We take care of 15 nature reserves (almost 600 hectares) across Sheffield and Rotherham where you can enjoy nature and where our conservation work helps the wildlife you love to thrive, whilst working towards creating a network for nature.
Highlights from 2019-20
- Delivered 100 days of essential maintenance across our nature reserves.
- A major river restoration scheme was completed at the Woodhouse Washlands nature reserve
- Engaged farmers in the Sheffield Lakeland Landscape Partnership area with onsite natural flood risk management improvements that also benefit wildlife.
- Worked with Sheffield City Council to convert 7Ha of conifer plantation to broadleaved woodland, including some ancient woodland restoration.
- The Brighter Sunnybank project was completed, improving access, infrastructure, site security of the site and enhancing the wildflower meadows at this urban nature reserve.
- Woodland restoration at Blacka Moor improved the nature reserve for breeding migrant woodland birds, such as redstart, spotted flycatcher and pied flycatcher, and halo thinning was undertaken around 90 of the largest trees on the reserve, to create space for these future veteran trees to thrive.
- Volunteers carried out surveys across a variety of sites as part of the Data for Nature project which helped us to understand the wildlife and habitats on our nature reserves in more detail.
- Wyming Brook nature reserve was recognised for its environmental character, quality maintenance and visitor experience by environmental charity Keep Britain Tidy, retaining its Green Flag Award.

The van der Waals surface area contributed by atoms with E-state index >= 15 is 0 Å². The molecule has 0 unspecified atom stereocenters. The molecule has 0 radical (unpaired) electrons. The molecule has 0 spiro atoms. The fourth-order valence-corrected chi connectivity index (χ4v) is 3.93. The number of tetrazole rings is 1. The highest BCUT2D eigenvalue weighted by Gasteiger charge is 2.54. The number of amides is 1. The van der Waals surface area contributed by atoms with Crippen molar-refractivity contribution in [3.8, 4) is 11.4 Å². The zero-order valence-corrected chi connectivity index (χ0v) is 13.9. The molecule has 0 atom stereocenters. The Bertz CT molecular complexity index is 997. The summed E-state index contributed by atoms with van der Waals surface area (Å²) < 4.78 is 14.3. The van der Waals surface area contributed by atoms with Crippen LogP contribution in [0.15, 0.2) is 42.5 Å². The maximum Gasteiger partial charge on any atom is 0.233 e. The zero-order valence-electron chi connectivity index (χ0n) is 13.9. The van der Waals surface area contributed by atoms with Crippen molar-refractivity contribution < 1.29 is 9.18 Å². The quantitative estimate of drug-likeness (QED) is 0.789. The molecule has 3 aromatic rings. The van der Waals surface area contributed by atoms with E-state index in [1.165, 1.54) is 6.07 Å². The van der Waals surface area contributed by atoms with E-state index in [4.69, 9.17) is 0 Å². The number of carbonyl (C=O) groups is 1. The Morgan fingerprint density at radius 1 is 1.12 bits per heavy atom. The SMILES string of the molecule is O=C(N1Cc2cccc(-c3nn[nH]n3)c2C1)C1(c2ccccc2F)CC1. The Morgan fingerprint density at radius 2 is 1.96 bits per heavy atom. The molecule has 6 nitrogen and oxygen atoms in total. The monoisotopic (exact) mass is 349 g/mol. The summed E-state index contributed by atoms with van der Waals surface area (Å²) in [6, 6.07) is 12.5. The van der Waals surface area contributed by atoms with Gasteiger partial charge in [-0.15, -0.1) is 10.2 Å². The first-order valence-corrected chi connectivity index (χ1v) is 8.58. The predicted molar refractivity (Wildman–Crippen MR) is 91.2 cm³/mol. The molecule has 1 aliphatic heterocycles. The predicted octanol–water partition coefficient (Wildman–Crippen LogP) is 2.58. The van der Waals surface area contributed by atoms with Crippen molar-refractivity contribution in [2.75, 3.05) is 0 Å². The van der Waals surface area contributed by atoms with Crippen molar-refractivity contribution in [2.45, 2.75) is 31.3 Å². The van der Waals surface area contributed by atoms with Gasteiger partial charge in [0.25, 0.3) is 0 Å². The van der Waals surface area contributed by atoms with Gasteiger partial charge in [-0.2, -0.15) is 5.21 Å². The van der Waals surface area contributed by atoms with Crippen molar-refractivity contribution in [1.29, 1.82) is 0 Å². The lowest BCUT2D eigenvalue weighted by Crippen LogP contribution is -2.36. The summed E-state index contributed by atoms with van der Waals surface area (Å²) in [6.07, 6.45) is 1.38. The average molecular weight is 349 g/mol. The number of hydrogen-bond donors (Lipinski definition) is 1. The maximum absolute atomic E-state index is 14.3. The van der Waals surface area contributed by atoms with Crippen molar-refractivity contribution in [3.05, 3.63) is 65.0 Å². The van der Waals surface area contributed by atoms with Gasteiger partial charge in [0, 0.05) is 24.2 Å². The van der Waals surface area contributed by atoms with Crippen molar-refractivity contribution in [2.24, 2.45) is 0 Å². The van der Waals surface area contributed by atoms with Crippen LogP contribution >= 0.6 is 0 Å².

Highlights from 2018-19
- 590 Hectares managed by the Trust
- 82 days of essential maintenance carried out
- 75% of our biodiversity management plan met (we had a target of 70%)
- 80 page report submitted to HS2 ltd highlighting threats and opportunities for nature as HS2 develops
- 20 project themes launched as part of the Sheffield Lakeland Landscape Partnership funded by the National Lottery Heritage Fund
- Key access objectives delivered – The bridleway at Moss Valley was greatly improved, channeling visitor traffic and helping prevent erosion of the precious wildflower habitat.
- Monitoring framework for nature reserves established as part of our National Lottery Heritage Funded ‘Data 4 Nature’ project – Monitoring volunteers worked alongside expert ecologists to establish baselines for all of the nature reserves. For example the extent of the harvest mouse population at Woodhouse Washlands was discovered.
Highlights from 2017-18
- Twenty-three species of butterfly were recorded at Centenary Riverside nature reserve in 2017, including the common blue, brown argus and dingy skipper, and for the first time in many years, we recorded a nesting pair of pied flycatcher at Wyming Brook after working hard to improve the woodland for them.
- We took on two new nature reserves in Low Spring Wood – a 4.5 hectare semi-natural ancient woodland site, which will become part of our Greno Woods reserve; and Kilnhurst Ings in Rotherham is now on a 25-year lease to the Trust from the Environment Agency.
- Thanks to funding from Viridor Credits, we’ve created nine new ponds and restored two existing ponds at Woodhouse Washlands, as well as extending the network of wet ditches and completing work on a new footpath, offcially opened by the Deputy Lord Mayor.
- We published the Sheffield State of Nature 2018 report – the first of its kind and the exciting culmination of our two-year Nature Counts partnership project – assessing how Sheffield’s wildlife and wild spaces are faring.
Highlights from 2016-17
- Since taking over management of Woodhouse Washlands in spring 2016, we have undertaken a major programme of habitat restoration on this wetland nature reserve, improving it for wildlife and local residents.
- Wyming Brook once again received a prestigious Green Flag Award – the mark of a quality park or green space.
- Following work to re-wet the site at Kilnhurst Ings, snipe overwintered in record numbers and we recorded first records of black-tailed skimmer dragonfly as well as two little egrets.
- We recorded signs of otter along the length of the River Don through our Nature Counts project.